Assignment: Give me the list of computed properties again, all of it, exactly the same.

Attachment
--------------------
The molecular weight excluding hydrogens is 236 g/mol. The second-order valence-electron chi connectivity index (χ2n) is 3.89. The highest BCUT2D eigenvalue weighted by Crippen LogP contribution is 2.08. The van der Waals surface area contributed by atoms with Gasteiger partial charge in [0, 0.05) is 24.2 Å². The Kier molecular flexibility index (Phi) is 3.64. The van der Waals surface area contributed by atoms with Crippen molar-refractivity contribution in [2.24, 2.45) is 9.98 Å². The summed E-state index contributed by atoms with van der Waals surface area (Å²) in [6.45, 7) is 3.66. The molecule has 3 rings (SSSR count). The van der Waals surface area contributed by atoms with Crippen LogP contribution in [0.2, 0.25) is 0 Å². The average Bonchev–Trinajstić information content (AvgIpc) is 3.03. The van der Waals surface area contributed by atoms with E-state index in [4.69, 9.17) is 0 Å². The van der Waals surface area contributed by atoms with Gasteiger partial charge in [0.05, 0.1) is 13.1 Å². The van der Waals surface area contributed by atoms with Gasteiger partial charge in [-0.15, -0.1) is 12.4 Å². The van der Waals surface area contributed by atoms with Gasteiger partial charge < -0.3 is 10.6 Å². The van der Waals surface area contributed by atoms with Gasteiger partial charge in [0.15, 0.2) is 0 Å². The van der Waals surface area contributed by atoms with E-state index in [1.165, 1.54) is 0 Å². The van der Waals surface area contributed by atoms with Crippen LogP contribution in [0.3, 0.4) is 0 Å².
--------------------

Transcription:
The molecular weight excluding hydrogens is 236 g/mol. The second-order valence-electron chi connectivity index (χ2n) is 3.89. The highest BCUT2D eigenvalue weighted by Crippen LogP contribution is 2.08. The van der Waals surface area contributed by atoms with Gasteiger partial charge in [0, 0.05) is 24.2 Å². The Kier molecular flexibility index (Phi) is 3.64. The van der Waals surface area contributed by atoms with Crippen molar-refractivity contribution in [2.24, 2.45) is 9.98 Å². The summed E-state index contributed by atoms with van der Waals surface area (Å²) in [6.45, 7) is 3.66. The molecule has 3 rings (SSSR count). The van der Waals surface area contributed by atoms with Crippen LogP contribution in [0.2, 0.25) is 0 Å². The average Bonchev–Trinajstić information content (AvgIpc) is 3.03. The van der Waals surface area contributed by atoms with E-state index in [4.69, 9.17) is 0 Å². The van der Waals surface area contributed by atoms with Gasteiger partial charge in [0.05, 0.1) is 13.1 Å². The van der Waals surface area contributed by atoms with Gasteiger partial charge in [-0.15, -0.1) is 12.4 Å². The van der Waals surface area contributed by atoms with Gasteiger partial charge < -0.3 is 10.6 Å². The van der Waals surface area contributed by atoms with Gasteiger partial charge in [0.15, 0.2) is 0 Å². The van der Waals surface area contributed by atoms with E-state index in [1.165, 1.54) is 0 Å². The van der Waals surface area contributed by atoms with Crippen LogP contribution in [0.3, 0.4) is 0 Å².